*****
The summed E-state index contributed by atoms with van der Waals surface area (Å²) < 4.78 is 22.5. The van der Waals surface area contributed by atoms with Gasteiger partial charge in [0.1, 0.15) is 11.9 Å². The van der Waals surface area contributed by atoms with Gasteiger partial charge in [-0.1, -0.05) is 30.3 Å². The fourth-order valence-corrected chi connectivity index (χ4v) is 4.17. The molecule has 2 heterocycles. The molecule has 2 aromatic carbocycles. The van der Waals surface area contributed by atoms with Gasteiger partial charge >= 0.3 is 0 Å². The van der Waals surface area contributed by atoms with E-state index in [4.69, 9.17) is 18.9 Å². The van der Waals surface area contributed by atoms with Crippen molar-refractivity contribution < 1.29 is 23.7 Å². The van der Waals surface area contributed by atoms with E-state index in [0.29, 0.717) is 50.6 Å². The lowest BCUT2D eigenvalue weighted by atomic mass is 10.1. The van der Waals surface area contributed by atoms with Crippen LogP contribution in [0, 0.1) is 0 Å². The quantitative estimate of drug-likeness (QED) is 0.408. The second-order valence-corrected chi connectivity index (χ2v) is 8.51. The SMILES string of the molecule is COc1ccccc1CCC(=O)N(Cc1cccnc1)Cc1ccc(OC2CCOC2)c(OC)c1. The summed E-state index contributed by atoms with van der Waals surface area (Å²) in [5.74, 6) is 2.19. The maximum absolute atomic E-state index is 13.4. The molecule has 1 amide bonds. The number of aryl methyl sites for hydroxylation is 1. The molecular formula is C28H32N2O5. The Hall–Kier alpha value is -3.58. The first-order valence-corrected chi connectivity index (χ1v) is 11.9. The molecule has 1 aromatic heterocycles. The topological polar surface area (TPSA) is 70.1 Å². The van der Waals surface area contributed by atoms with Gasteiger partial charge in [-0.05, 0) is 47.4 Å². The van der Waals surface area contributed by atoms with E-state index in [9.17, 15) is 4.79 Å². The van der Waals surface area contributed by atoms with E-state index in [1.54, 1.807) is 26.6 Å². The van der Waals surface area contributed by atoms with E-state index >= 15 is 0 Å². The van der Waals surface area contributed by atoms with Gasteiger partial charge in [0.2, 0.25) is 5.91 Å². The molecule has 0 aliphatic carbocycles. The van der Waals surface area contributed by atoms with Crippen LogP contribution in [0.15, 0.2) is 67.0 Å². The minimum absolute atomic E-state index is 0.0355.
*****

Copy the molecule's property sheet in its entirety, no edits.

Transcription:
The summed E-state index contributed by atoms with van der Waals surface area (Å²) < 4.78 is 22.5. The van der Waals surface area contributed by atoms with Gasteiger partial charge in [0.1, 0.15) is 11.9 Å². The van der Waals surface area contributed by atoms with Gasteiger partial charge in [-0.1, -0.05) is 30.3 Å². The fourth-order valence-corrected chi connectivity index (χ4v) is 4.17. The molecule has 2 heterocycles. The molecule has 2 aromatic carbocycles. The van der Waals surface area contributed by atoms with Gasteiger partial charge >= 0.3 is 0 Å². The van der Waals surface area contributed by atoms with E-state index in [4.69, 9.17) is 18.9 Å². The van der Waals surface area contributed by atoms with Crippen molar-refractivity contribution < 1.29 is 23.7 Å². The van der Waals surface area contributed by atoms with E-state index in [0.29, 0.717) is 50.6 Å². The lowest BCUT2D eigenvalue weighted by atomic mass is 10.1. The van der Waals surface area contributed by atoms with Crippen LogP contribution in [0, 0.1) is 0 Å². The quantitative estimate of drug-likeness (QED) is 0.408. The second-order valence-corrected chi connectivity index (χ2v) is 8.51. The SMILES string of the molecule is COc1ccccc1CCC(=O)N(Cc1cccnc1)Cc1ccc(OC2CCOC2)c(OC)c1. The summed E-state index contributed by atoms with van der Waals surface area (Å²) in [5.74, 6) is 2.19. The maximum absolute atomic E-state index is 13.4. The molecule has 1 amide bonds. The number of aryl methyl sites for hydroxylation is 1. The molecular formula is C28H32N2O5. The Hall–Kier alpha value is -3.58. The first-order valence-corrected chi connectivity index (χ1v) is 11.9. The molecule has 1 aromatic heterocycles. The topological polar surface area (TPSA) is 70.1 Å². The van der Waals surface area contributed by atoms with Gasteiger partial charge in [-0.05, 0) is 47.4 Å². The van der Waals surface area contributed by atoms with E-state index in [9.17, 15) is 4.79 Å². The van der Waals surface area contributed by atoms with E-state index in [1.54, 1.807) is 26.6 Å². The van der Waals surface area contributed by atoms with E-state index >= 15 is 0 Å². The van der Waals surface area contributed by atoms with Gasteiger partial charge in [0.2, 0.25) is 5.91 Å². The molecule has 0 aliphatic carbocycles. The van der Waals surface area contributed by atoms with Crippen LogP contribution in [0.15, 0.2) is 67.0 Å². The minimum absolute atomic E-state index is 0.0355.